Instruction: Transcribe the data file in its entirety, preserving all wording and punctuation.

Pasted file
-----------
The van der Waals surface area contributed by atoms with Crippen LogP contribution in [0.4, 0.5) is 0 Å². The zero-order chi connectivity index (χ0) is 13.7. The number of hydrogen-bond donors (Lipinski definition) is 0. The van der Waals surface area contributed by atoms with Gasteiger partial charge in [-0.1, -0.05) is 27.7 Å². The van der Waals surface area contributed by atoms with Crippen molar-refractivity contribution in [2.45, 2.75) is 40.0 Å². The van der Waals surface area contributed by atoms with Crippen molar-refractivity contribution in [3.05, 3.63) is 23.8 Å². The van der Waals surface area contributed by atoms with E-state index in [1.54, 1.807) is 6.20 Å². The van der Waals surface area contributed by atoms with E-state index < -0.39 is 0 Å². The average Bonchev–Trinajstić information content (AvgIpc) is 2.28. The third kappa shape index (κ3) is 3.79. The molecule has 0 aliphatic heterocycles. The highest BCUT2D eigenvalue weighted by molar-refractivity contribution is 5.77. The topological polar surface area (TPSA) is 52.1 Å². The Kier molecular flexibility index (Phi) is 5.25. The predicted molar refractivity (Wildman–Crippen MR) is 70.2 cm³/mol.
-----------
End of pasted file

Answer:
The van der Waals surface area contributed by atoms with Crippen LogP contribution in [0.4, 0.5) is 0 Å². The zero-order chi connectivity index (χ0) is 13.7. The number of hydrogen-bond donors (Lipinski definition) is 0. The van der Waals surface area contributed by atoms with Gasteiger partial charge in [-0.1, -0.05) is 27.7 Å². The van der Waals surface area contributed by atoms with Crippen molar-refractivity contribution in [2.45, 2.75) is 40.0 Å². The van der Waals surface area contributed by atoms with Crippen molar-refractivity contribution in [3.05, 3.63) is 23.8 Å². The van der Waals surface area contributed by atoms with E-state index in [1.54, 1.807) is 6.20 Å². The van der Waals surface area contributed by atoms with E-state index < -0.39 is 0 Å². The average Bonchev–Trinajstić information content (AvgIpc) is 2.28. The third kappa shape index (κ3) is 3.79. The molecule has 0 aliphatic heterocycles. The highest BCUT2D eigenvalue weighted by molar-refractivity contribution is 5.77. The topological polar surface area (TPSA) is 52.1 Å². The Kier molecular flexibility index (Phi) is 5.25. The predicted molar refractivity (Wildman–Crippen MR) is 70.2 cm³/mol.